Home' Clinical Aesthetics : CA issue 6 Contents Jean Huang
DON'T GO OUT OF
Dr Russell Knudsen, speaking on behalf of
the Australasian College of Cosmetic Surgery
(ACCS), said the organisation has long
warned that beauty salons are out of their
depth when it comes to providing cosmetic
injections like anti-wrinkle injections and
"In the unlikely event of an adverse
reaction, you have to have medical-
grade resuscitation equipment available
immediately and that's not going to happen
in a beauty salon," Dr Knudsen said.
"If they are being done in a non-medical
setting like a beauty salon or a so-called
Botox party that we hear about, that is
Dr Knudsen said any beauty salon that
has hired a cosmetic nurse must ensure
a registered doctor is involved in the
"It may be breaching the law depending
on the contact between the patient and the
doctor who is the person responsible for the
prescribing of the medication," he said.
"There are always risks so you need
a comprehensive medical history of the
patient to make sure they are not going to
react or be aggravated.
"We fully support any regulations that
NEED FOR ENFORCEMENTS
According to Dr Danae Lim, a practitioner
with 12 years' experience in both emergency
and cosmetic medicine: "It [the problem]
is actually not the lack of regulation of the
cosmetic medicine industry, but the lack
of enforcement due to due to jurisdiction
Dr Lim runs the HD Cosmetic Clinic,
a "leading provider of cutting edge non-
surgical anti-ageing treatments" in Sydney's Alexandria that focuses
on Asian aesthetics.
"Legitimate providers will always comply with regulations, going
above and beyond to make sure patients are safe," says Dr Lim.
"AHPR A can only regulate medical practitioners and lack
jurisdiction over non-medical personnel.
"Only when a criminal offence is committed do the police
step in, by which time it is already too late. The illegal sale of
restricted medications over the internet has been unbridled for
some time, not to mention blatant advertising of overseas doctors
as qualified medical specialists performing procedures in many
beauty establishments, but is extremely difficult to investigate
"It is not likely that any Australian registered medical practitioner
would have made the same mistake [as in Jean Huang's case].
"Tramadol for human use generally comes
in 50-100mg vials. To administer 1.5g would
have required 15-30 vials of medication
depending on formulation.
"The usual dose is 50-100 mg and it is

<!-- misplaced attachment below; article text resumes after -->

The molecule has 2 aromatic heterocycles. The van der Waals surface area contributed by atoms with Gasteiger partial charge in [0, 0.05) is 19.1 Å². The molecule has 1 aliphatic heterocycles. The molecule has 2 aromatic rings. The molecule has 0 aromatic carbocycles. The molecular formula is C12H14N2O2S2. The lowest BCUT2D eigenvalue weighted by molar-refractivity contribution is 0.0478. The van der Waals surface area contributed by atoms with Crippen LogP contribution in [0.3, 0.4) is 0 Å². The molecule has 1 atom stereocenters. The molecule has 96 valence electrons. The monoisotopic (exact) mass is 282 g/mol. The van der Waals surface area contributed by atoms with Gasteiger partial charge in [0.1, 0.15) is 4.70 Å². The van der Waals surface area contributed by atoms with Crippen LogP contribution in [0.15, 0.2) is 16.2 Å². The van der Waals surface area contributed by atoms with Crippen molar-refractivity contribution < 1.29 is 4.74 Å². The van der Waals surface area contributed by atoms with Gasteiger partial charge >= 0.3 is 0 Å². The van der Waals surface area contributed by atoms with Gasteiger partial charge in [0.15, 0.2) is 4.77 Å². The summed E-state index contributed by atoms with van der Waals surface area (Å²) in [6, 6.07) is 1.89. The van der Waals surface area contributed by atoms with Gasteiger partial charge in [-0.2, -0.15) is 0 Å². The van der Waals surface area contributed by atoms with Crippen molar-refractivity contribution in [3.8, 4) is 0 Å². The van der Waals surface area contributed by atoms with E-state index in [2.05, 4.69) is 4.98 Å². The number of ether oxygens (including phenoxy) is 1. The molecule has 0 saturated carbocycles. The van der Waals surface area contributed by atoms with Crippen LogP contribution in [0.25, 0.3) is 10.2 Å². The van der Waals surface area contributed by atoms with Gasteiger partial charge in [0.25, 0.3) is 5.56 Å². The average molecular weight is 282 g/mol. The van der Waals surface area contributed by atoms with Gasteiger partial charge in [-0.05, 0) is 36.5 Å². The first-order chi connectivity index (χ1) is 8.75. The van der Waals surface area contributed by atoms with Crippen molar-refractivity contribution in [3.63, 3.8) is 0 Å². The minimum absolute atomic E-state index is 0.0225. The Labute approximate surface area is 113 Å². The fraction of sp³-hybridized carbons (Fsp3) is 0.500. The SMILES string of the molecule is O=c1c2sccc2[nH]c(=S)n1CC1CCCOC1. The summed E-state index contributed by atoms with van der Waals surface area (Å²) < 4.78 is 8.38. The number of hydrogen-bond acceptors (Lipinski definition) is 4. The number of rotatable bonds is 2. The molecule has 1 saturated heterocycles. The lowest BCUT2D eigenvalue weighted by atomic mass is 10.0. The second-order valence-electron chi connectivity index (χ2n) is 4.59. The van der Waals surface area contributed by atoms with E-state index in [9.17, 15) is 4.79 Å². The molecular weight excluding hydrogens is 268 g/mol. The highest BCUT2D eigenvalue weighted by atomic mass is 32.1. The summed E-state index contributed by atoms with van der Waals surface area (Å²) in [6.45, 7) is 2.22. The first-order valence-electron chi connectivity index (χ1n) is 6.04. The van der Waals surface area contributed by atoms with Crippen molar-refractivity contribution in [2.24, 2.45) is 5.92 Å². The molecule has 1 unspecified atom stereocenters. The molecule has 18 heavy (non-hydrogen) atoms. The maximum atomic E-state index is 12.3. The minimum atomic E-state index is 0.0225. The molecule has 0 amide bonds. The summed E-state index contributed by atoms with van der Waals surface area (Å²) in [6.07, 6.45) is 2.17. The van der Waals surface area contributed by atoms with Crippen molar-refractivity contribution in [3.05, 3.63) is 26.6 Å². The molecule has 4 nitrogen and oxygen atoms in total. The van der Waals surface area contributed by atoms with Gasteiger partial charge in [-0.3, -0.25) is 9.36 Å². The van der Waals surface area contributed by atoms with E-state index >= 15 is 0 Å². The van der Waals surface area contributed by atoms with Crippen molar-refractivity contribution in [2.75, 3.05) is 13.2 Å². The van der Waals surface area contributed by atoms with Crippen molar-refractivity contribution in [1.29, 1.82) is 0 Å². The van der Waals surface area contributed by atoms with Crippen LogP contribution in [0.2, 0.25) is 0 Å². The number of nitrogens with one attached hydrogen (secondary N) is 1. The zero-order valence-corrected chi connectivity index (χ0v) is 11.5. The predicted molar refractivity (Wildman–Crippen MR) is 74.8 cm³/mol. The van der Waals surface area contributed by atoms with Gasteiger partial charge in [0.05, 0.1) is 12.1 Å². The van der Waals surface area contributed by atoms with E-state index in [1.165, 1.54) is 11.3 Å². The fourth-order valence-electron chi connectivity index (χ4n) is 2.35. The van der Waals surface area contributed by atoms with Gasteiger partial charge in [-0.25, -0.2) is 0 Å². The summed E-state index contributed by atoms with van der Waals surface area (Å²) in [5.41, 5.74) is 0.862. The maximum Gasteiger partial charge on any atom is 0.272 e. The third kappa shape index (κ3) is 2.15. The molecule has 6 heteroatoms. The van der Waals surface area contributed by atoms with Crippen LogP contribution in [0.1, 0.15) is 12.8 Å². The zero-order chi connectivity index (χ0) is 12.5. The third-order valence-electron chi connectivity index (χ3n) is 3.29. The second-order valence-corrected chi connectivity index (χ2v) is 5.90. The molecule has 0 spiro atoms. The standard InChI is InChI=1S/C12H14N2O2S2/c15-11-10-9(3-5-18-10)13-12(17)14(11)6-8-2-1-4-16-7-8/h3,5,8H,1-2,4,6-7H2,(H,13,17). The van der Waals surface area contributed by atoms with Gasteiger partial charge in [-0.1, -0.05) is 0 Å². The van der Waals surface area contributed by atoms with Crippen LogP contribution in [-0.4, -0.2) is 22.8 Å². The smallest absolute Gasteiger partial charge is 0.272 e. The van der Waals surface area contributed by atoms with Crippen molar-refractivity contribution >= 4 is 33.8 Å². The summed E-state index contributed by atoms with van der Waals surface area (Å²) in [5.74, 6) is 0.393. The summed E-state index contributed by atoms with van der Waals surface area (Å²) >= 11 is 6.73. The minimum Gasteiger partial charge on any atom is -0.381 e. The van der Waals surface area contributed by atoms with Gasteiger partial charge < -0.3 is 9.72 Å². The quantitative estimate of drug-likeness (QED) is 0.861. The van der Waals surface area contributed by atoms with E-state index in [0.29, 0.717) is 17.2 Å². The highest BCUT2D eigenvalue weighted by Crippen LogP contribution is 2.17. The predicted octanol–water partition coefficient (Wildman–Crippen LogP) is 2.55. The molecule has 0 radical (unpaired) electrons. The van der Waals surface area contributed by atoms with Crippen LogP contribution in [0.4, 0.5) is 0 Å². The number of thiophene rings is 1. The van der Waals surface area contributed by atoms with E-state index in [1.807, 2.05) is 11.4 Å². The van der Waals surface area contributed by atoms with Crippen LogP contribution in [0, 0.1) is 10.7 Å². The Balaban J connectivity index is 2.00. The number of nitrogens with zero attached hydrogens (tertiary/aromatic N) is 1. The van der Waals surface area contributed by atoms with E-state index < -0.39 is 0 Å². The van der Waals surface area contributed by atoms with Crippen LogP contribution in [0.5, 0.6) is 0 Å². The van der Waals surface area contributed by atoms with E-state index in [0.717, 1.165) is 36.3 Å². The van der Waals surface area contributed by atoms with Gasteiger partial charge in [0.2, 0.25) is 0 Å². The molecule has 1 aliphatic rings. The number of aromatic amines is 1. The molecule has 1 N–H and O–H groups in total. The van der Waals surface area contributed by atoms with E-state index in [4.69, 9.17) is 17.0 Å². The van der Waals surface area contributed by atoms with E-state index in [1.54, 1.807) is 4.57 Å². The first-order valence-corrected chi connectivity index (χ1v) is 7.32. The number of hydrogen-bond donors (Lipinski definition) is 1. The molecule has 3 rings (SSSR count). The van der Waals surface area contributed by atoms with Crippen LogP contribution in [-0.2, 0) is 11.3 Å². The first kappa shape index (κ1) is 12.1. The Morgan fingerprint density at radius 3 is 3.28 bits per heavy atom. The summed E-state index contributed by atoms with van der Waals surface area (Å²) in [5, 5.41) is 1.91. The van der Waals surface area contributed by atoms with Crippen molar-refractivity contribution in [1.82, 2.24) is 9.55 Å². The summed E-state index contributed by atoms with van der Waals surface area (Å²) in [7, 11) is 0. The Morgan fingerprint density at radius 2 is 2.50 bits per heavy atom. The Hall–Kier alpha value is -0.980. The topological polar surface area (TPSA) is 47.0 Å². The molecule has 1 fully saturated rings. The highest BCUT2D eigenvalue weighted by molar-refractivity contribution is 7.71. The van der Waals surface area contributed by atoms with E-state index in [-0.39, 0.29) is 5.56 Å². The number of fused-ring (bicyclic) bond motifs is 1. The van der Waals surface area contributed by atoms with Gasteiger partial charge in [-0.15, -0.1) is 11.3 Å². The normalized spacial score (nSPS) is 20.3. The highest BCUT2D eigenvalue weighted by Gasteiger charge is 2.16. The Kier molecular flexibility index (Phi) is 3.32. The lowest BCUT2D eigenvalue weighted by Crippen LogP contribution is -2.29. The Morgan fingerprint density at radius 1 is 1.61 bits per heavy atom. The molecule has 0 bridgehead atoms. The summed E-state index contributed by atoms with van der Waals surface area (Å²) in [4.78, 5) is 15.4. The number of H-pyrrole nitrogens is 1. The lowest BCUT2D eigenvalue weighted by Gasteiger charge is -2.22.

not a common drug used intravenously,
especially not for pre- operative pain relief. It
is neither the drug of choice nor the correct
way to dose it.
"Due to the growth of the cosmetic
medicine industry over the last five years
or so, many have tried to ride the wave,
including an exponential growth in the
illegal practitioners with an epicentre mostly
in the [Sydney] inner city areas in the past
two to three years.
"Some of the illegal home practices are
now so popular, one actually has a `clinic' in
the retail area now.
"While there are a few clinics with
Australian registered doctors in those
districts, most of these use illegal
practitioners, or have cosmetic nurses
claiming to be `specialists' and operate
without a super vising doctor.
"Some perform procedures nurses are not
authorised to perform at all, and do home or
hotel visits. So there is a mix of the illegals
and legals doing illegal procedures.
"Even legal practitioners over-treat in
order to make a quick buck, but that's not
relevant in this particular case.
"There are wholesalers advertising fake
drugs with the exact same packaging as the
legitimate medications, origin unknown,
and people have started home businesses
doing cosmetic injections and surgery, with
very aggressive advertising on Wechat, which
does not offer the kind of robust monitoring
system or controls that would make
accountability less challenging.
"Shut one down and then it registers
with another handle, re- establishes business
very quickly due to the demand. It is very hush-hush: only people
referred by people they know can enter those circles.
"Under Australian law, as long as there is no misrepresentation
and the patient has fully consented, anyone can undergo any
procedure by any practitioner.
"The onus is on the patient to prove misrepresentation, which is
why the NSW Health Care Complaints Commission has been powerless
to punish illegal practitioners and no one has died until now.
"Until a criminal act is committed, the police cannot step in.
There is a gap in the legislation and jurisdiction.
"Increasing the regulations for legitimate providers may
not achieve much as we will always comply -- accreditation of
facilities, resuscitation equipment, continuing medical education
-- we already do most if not all of these.
"What of the illegals or rogue operators?
Jean Juang is taken to hospital following
a botched procedure at the Medi Beauty
Clinic in Sydney (Source: Nine News)
CLINICAL AESTHETICS | 13
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